The Radisson games were even more loose than the Holiday Inn. I have a ton of anecdotes about these games, but this post is dragging on enough as it is. I am happy to report that I booked a win in 3 of the 4 long sessions I played there.

Oh yeah, two quick notes: the Radisson tables had a black box thingy embedded into the table right in front of the dealer. They would hit a button and the opening would slide open, they would put a deck of cards in it, hit another button and it would submerge into the table. They'd deal, gather up the cards, hit the button, grab the newly electronically shuffled cards and stick the old deck in. Pretty slick and sped the games up a lot.

One cool thing - Marta, the Holiday Inn poker room manager, snuck into the Radisson to play poker late on a Friday nite. The place erupted as every dealer and regular player obviously knew her. It was her first time ever playing there. As fate would have it, she was seated to my right and provided a littany of juicy info about the local games that I am not privy to blog about. She became quite irritated at all the players/dealers who kept coming up to talk to her. As she put it, "I should have worn a fucking hat."

She actually called Aruba poker, "Not real poker," in the sense that it's 7 to 8 handed to every flop. I didn't disagree with her and kept right on folding in Party Poker grinding fashion.

It's funny how that first evenings poker loss forced me to learn, to think, to ponder game conditions, table image, family members possibly softplaying each other, starting hand values in an incredibly loose game. And perhaps, most important - the essence of Gambling. That word, that one word, does something to people. Gambling. It makes you excited or angry or sad or elated or whatever the fuck - but it means SOMETHING to you. You probably wouldn't be reading my humble poker blog if not so. It recalls an unforgetable anecdote, a thrilling triumph, a crushing defeat. It suggests romance and danger and, naturally, risk and reward. It means engaging life - sometimes courageously, sometimes foolishly - and not seeking refuge in the safe and secure.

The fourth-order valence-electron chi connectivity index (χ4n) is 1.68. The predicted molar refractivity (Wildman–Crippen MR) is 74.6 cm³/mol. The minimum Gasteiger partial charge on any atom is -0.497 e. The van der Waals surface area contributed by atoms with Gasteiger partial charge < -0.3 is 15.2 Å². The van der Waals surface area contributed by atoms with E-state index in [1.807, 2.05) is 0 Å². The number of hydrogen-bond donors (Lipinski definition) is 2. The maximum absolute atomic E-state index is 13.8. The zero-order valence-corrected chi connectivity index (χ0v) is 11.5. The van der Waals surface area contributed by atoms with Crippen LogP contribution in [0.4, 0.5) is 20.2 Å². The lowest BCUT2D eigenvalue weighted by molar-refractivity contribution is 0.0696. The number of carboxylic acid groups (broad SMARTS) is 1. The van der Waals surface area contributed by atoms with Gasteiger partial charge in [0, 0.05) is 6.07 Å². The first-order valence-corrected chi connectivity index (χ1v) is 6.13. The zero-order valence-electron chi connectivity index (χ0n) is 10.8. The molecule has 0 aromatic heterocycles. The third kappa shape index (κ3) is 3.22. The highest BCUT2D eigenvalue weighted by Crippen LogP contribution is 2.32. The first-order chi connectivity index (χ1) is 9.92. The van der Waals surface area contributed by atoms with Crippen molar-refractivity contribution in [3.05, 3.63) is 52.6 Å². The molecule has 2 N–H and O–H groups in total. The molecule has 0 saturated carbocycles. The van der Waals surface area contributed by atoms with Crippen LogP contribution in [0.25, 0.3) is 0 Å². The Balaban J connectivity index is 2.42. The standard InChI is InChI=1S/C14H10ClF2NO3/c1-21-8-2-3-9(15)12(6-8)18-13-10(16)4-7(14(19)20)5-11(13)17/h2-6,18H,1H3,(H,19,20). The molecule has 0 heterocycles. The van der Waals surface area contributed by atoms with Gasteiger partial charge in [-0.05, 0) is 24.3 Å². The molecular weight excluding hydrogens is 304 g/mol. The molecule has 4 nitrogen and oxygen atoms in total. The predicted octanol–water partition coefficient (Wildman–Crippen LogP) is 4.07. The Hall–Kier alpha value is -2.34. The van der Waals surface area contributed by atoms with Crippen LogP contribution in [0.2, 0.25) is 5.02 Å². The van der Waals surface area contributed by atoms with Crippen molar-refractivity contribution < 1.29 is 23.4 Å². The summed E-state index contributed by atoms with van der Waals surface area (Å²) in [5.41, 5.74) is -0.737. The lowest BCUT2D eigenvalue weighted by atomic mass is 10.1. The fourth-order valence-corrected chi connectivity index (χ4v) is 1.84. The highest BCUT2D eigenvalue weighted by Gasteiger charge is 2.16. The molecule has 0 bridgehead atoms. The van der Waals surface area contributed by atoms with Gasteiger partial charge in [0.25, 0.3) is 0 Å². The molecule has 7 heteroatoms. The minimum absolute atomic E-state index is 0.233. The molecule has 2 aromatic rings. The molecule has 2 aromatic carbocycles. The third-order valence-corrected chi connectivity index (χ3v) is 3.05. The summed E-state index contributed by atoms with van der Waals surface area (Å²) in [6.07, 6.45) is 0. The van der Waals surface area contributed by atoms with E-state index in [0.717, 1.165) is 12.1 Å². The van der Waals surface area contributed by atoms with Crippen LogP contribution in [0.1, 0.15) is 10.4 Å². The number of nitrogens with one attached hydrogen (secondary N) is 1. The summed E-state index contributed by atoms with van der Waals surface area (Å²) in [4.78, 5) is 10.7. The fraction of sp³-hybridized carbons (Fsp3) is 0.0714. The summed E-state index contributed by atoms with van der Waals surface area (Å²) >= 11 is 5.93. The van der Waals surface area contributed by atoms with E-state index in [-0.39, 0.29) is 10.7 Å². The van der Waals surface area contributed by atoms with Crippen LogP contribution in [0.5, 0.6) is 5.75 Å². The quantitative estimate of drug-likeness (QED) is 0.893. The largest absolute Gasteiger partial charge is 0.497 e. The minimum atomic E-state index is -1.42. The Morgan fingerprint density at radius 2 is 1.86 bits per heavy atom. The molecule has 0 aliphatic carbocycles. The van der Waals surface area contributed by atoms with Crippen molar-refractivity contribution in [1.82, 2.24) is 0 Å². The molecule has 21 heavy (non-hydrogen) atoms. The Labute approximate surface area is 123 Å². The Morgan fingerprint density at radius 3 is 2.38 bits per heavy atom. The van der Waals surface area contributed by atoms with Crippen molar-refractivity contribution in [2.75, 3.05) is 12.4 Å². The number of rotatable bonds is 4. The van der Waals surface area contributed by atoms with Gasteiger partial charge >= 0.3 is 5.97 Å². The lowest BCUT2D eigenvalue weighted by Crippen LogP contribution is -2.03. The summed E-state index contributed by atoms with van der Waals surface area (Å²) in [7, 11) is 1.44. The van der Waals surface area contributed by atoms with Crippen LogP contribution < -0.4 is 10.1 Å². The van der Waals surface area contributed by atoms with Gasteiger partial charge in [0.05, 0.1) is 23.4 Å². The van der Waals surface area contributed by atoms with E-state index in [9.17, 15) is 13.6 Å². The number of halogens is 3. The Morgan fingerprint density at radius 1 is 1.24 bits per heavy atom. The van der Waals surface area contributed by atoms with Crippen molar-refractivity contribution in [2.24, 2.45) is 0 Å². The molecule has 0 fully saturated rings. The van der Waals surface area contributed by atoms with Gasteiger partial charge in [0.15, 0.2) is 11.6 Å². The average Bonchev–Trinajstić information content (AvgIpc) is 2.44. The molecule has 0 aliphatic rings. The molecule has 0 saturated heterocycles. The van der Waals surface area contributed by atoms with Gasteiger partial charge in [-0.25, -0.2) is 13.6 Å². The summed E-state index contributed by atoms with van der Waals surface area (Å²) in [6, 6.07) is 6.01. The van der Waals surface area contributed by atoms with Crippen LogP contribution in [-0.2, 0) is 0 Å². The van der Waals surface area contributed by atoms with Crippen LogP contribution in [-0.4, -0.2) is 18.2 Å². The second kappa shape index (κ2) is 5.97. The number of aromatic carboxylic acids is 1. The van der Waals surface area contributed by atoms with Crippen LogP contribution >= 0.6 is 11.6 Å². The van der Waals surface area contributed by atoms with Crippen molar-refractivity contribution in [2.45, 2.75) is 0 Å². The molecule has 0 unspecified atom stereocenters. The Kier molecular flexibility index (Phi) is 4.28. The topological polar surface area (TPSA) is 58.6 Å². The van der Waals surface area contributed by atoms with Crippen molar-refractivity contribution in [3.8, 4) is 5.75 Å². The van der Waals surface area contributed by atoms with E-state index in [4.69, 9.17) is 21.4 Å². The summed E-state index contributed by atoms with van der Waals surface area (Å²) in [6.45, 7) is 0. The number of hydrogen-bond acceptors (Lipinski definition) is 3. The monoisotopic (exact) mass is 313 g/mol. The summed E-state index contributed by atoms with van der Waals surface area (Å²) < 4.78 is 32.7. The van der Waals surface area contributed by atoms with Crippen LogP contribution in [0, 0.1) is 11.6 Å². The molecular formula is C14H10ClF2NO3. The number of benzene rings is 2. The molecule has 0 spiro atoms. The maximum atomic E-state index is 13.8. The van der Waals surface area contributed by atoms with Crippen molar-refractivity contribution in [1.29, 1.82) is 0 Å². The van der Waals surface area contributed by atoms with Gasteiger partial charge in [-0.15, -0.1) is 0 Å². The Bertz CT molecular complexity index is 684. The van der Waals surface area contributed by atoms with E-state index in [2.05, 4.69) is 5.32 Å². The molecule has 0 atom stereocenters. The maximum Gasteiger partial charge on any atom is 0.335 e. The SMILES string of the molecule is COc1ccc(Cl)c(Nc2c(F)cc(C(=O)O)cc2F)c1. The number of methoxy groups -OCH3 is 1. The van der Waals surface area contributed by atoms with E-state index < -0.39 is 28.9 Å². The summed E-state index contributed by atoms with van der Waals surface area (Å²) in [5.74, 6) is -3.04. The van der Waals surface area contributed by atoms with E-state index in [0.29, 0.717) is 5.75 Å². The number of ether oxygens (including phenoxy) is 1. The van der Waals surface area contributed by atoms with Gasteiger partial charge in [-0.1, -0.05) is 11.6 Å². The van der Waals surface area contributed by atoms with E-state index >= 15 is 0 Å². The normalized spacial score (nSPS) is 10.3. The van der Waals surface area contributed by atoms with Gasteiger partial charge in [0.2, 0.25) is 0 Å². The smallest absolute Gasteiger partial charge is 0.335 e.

Taking a chance.

But honestly, I saw SO many gambling attempts at the poker table (I only heard the phrase Pot Odds ONCE in all of my table time) this past week that it didn't take much of an adjustment to start beating these games. I think poker on television has driven many hapless players to the table who simply want to experience a rush. And these folks are coming in droves from the craps tables. The roulette tables. It doesn't matter to them.

The chilling Spanish term for whatever interior disorder drives the gambling addict back again and again to the enslaving Action is tecato gusano, which apparently connotes some kind of interior psychic worm that cannot be sated or killed. I first met this Worm through acquaintances while living in Vegas in the 90's.

And in that vein, I learned a few things on this vacation:

That you do not have to like a person to learn from him or her. That it is possible to learn valuable things from a stupid or ignorant person.

That there is such a thing as raw, agendaless kindness.

That different people have radically different ideas of basic personal hygiene at the poker table.

Damn, I wish I had taken notes during my stay in Aruba, but hell, we didn't even bring a camera. I know I'm missing some good stories. At the very least, taking some photos of the Hurricane Poker Game would have been priceless.

Sigh. I hate writing shitty posts like this but I suppose it comes with the territory. Lack of time is preventing me from proofing or giving this a proper re-write that it deserves. Have mercy on me, gentle reader. I'll be back in typical poker blogging fashion in a few days.

Did I mention that our house-sitter infected my machine with some nasty SpyWare during our absence? I can't even read my beloved poker blogs yet. My machine is riddled and useless right now. So thanks for humoring this post. We'll return to our regular scheduled poker blogging when I can repair my puter.

Thanks to anyone reading this drivel. Let me leave you with one final thought: